I Keep Up with My Dental Health. Why Does My Breath Stink?

You brush your teeth every morning and night. You floss and use mouthwash. But, despite your effort, you still have smelly breath. 

Why's that? 

When you brush your teeth, you remove the bacteria responsible for producing bad breath. So, why does your breath still smell? 

Let's look at some of the causes that may give your breath a bad odor even after brushing. 

Cavities and Gum Disease 

While brushing your teeth two times a day is an important part of your oral hygiene, it's not a guarantee that you won't get any cavities. No matter how thorough you are, there are some spaces that you simply can't reach with a regular toothbrush. That's why it's important that in addition to your consistent oral hygiene you also go to regular dentist visits. The dentist will check your teeth for the early signs of cavities or gum disease and also perform a professional cleaning that will remove any plaque or tartar. 

You Have a Dry Mouth 

Your saliva plays a crucial role in washing away the food particles and bacteria in your mouth. If you don't produce enough saliva, then more bacteria will accumulate on your teeth, cheeks, and tongue, and make your breath smell bad. 

Make sure to drink plenty of water throughout the day to keep yourself hydrated and your mouth moist.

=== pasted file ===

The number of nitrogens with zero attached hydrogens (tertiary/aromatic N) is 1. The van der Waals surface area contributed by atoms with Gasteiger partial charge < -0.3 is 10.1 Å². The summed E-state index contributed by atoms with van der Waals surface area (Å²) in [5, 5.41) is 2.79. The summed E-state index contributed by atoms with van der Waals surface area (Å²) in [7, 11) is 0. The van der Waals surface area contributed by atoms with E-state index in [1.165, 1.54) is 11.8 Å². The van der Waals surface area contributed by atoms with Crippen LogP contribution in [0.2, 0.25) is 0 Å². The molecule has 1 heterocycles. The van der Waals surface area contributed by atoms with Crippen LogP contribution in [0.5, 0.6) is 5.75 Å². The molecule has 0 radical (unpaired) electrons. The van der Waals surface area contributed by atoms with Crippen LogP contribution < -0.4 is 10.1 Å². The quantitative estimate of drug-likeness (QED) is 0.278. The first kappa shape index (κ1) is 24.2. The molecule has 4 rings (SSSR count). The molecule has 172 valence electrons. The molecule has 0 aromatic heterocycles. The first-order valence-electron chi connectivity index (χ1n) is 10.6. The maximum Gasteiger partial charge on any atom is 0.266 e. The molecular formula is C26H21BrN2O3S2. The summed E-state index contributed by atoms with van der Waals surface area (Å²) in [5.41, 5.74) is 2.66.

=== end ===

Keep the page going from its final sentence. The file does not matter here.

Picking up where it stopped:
In some cases, dry mouth can be caused by certain medications or by health conditions, such as diabetes. If you have dry mouth even if you are well hydrated, then you should get in touch with your doctor to identify the cause of your condition. 

You Have a Sinus or Throat Infection 

While most of the causes of bad breath have to do with your mouth (poor oral hygiene, gum disease, cavities, or dry mouth,) there are cases when a different condition may be to blame. 

A sinus or throat infection, for example, could make your breath smellier because of the accumulation of bacteria in those parts of your body. 

You're Breathing Through Your Mouth 

Mouth breathing can dry out your saliva which, as we've learned, is responsible for washing food particles and bacteria away and keeping your breath fresh. 

If you tend to breathe through your mouth at night, check with your doctor to see if you don't suffer from any sleep disorder, like sleep apnea. You can also check your polyps to see if they are enlarged and obstructing the airways, making it more difficult for you to breathe through your nose. 

Can't Determine The Cause of Your Bad Breath? We Can Help! 

If you are dealing with bad breath and suspect that your oral health may be the cause, you can reach out to the team at Columbia River Dental for help. 

Head to our contact page to send us a message and schedule your appointment.